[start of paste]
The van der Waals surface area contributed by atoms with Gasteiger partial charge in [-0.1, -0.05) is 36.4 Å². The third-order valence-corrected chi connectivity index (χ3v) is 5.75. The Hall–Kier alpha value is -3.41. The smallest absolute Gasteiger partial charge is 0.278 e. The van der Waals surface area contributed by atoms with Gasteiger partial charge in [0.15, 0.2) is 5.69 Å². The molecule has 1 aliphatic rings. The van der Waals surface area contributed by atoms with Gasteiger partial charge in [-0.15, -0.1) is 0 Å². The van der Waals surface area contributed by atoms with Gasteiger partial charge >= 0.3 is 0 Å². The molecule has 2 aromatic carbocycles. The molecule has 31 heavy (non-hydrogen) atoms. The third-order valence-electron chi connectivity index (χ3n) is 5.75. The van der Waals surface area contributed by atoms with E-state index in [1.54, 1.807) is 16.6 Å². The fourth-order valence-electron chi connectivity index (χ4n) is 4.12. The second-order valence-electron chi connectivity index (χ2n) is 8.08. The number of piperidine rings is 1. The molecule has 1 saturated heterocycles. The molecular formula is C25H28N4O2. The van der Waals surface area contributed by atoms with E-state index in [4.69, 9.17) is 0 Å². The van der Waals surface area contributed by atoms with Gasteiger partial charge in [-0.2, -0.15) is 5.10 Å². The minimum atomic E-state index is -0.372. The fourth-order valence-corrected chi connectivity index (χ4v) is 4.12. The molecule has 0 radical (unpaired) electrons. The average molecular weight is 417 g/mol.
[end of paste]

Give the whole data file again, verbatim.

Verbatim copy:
The van der Waals surface area contributed by atoms with Gasteiger partial charge in [-0.1, -0.05) is 36.4 Å². The third-order valence-corrected chi connectivity index (χ3v) is 5.75. The Hall–Kier alpha value is -3.41. The smallest absolute Gasteiger partial charge is 0.278 e. The van der Waals surface area contributed by atoms with Gasteiger partial charge in [0.15, 0.2) is 5.69 Å². The molecule has 1 aliphatic rings. The van der Waals surface area contributed by atoms with Gasteiger partial charge in [-0.15, -0.1) is 0 Å². The van der Waals surface area contributed by atoms with Gasteiger partial charge >= 0.3 is 0 Å². The molecule has 2 aromatic carbocycles. The molecule has 31 heavy (non-hydrogen) atoms. The third-order valence-electron chi connectivity index (χ3n) is 5.75. The van der Waals surface area contributed by atoms with E-state index in [1.54, 1.807) is 16.6 Å². The fourth-order valence-electron chi connectivity index (χ4n) is 4.12. The second-order valence-electron chi connectivity index (χ2n) is 8.08. The number of piperidine rings is 1. The molecule has 1 saturated heterocycles. The molecular formula is C25H28N4O2. The van der Waals surface area contributed by atoms with E-state index in [4.69, 9.17) is 0 Å². The van der Waals surface area contributed by atoms with Gasteiger partial charge in [-0.2, -0.15) is 5.10 Å². The minimum atomic E-state index is -0.372. The fourth-order valence-corrected chi connectivity index (χ4v) is 4.12. The molecule has 0 radical (unpaired) electrons. The average molecular weight is 417 g/mol.